Tucson's picture
Tucson from Belgium is reading Late Essays - J.M. Coetzee December 3, 2018 - 2:32am

I'm writing a novel and I have a group of 8 who gives feedback on my text every week. They say it's quite heavy and dark and I'm losing faith in my own text. Besides that, I think it doesn't have enough literary qualities. 


Do you ever experience this? How to make text more literary? How to keep faith in your own text?



helpfulsnowman's picture
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helpfulsnowman from Colorado is reading But What If We're Wrong? by Chuck Klosterman December 3, 2018 - 11:14am

Of course! Most days there's some level of this. 

As far as making it more literary, I'm not sure. I think if your book doesn't fit the definition of literary, that's okay. Lots of things don't. And lots of things, when they were created, weren't seen as literary because they pushed the boundaries of what was considered literary.

As for keeping faith, sometimes I think you can transfer your faith in the text to having faith that finishing is worth your time. Finishing a novel is always worth your time. Learning how to finish a novel is a tough thing to learn without just, well, doing it. 

Max's picture
Max from Texas is reading goosebumps December 4, 2018 - 12:29am

My best advice is to not let anyone read it until at least the first draft is finished. Having others critique it as you go seems like you're setting yourself up for a crushed spirit. I also think "doesn't have enough literary qualities" is nonsense and terrible feedback. Do not listen to them. Write the book in a bubble and don't let anyone look at it until a) the first draft is finished and b) you've had time to go back through it at least once.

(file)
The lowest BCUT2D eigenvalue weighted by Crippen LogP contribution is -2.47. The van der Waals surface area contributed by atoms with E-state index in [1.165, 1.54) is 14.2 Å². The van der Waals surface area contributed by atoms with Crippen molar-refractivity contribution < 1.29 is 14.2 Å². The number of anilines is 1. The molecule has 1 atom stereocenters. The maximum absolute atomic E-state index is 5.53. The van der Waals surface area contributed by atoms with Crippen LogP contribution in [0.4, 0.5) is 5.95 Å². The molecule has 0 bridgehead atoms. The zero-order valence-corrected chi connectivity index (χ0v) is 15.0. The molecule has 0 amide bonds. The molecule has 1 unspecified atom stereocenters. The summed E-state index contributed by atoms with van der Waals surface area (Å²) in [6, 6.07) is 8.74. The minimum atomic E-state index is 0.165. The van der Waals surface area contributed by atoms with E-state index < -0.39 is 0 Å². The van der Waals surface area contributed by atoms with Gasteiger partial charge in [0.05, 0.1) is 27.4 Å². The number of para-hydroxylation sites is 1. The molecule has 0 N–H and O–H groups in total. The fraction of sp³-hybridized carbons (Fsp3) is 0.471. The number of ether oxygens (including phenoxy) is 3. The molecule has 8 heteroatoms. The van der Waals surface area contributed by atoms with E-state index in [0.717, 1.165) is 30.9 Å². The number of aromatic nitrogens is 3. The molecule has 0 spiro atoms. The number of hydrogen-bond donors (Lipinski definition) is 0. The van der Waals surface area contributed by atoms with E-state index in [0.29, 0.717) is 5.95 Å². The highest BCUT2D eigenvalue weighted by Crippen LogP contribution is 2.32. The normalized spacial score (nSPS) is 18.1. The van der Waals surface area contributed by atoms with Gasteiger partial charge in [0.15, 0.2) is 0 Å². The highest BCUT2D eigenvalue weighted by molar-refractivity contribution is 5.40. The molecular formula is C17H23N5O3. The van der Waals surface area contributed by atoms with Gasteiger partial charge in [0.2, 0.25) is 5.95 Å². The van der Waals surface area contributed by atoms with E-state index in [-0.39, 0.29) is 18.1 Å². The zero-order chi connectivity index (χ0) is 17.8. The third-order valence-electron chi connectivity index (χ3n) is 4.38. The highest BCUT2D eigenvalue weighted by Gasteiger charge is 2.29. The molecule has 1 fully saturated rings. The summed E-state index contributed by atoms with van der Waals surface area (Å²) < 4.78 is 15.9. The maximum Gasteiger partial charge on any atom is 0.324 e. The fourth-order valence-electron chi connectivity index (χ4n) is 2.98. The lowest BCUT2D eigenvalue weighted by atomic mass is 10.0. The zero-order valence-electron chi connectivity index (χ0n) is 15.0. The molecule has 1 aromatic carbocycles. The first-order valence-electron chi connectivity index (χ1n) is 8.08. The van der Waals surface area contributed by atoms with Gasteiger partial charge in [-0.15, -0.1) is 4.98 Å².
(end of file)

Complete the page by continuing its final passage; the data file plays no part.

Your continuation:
bethwenn's picture
bethwenn from Milwaukee is reading The Magic Mountain by Thomas Mann December 7, 2018 - 5:53pm

I'll answer in two quotes and an academic breakdown of metaphor.

“There is a vitality, a life force, a quickening that is translated through you into action, and because there is only one of you in all time, this expression is unique. And if you block it, it will never exist through any other medium and will be lost. The world will not have it. It is not your business to determine how good it is, nor how valuable it is, nor how it compares with other expressions. It is your business to keep it yours clearly and directly, to keep the channel open. You do not even have to believe in yourself or your work. You have to keep yourself open and aware directly to the urges that motivate you. Keep the channel open. ... No artist is pleased. ... [There is no] satisfaction whatever at any time. There is only a queer, divine dissatisfaction, a blessed unrest that keeps us marching on and makes us more alive than the others.”

      — Martha Graham


The idea tells you everything. Lots of times I get ideas, I fall in love with them. Those ones you fall in love with are really special ideas. And, in some ways, I always say, when something's abstract, the abstractions are hard to put into words unless you're a poet. These ideas you somehow know. And cinema is a language that can say abstractions. I love stories, but I love stories that hold abstractions--that can hold abstractions. And cinema can say these difficult-to-say-in-words things. A lot of times, I don't know the meaning of the idea, and it drives me crazy. I think we should know the meaning of the idea. I think about them, and I tell this story about my first feature Eraserhead. I did not know what these things meant to me--really meant. And on that particular film, I started reading the Bible. And I'm reading the Bible, going along, and suddenly--there was a sentence. And I said, forget it! That's it. That's this thing. And so, I should know the meaning for me, but when things get abstract, it does me no good to say what it is. All viewers on the surface are all different. And we see something, and that's another place where intuition kicks in: an inner-knowingness. And so, you see a thing, you think about it, and you feel it, and you go and you sort of know something inside. And you can rely on that. Another thing I say is, if you go--after a film, withholding abstractions--to a coffee place--having coffee with your friends, someone will say something, and immediately you'll say “No, no, no, no, that's not what that was about.” You know? “This is what it was about.” And so many things come out, it's surprising. So you do know. For yourself. And what you know is valid.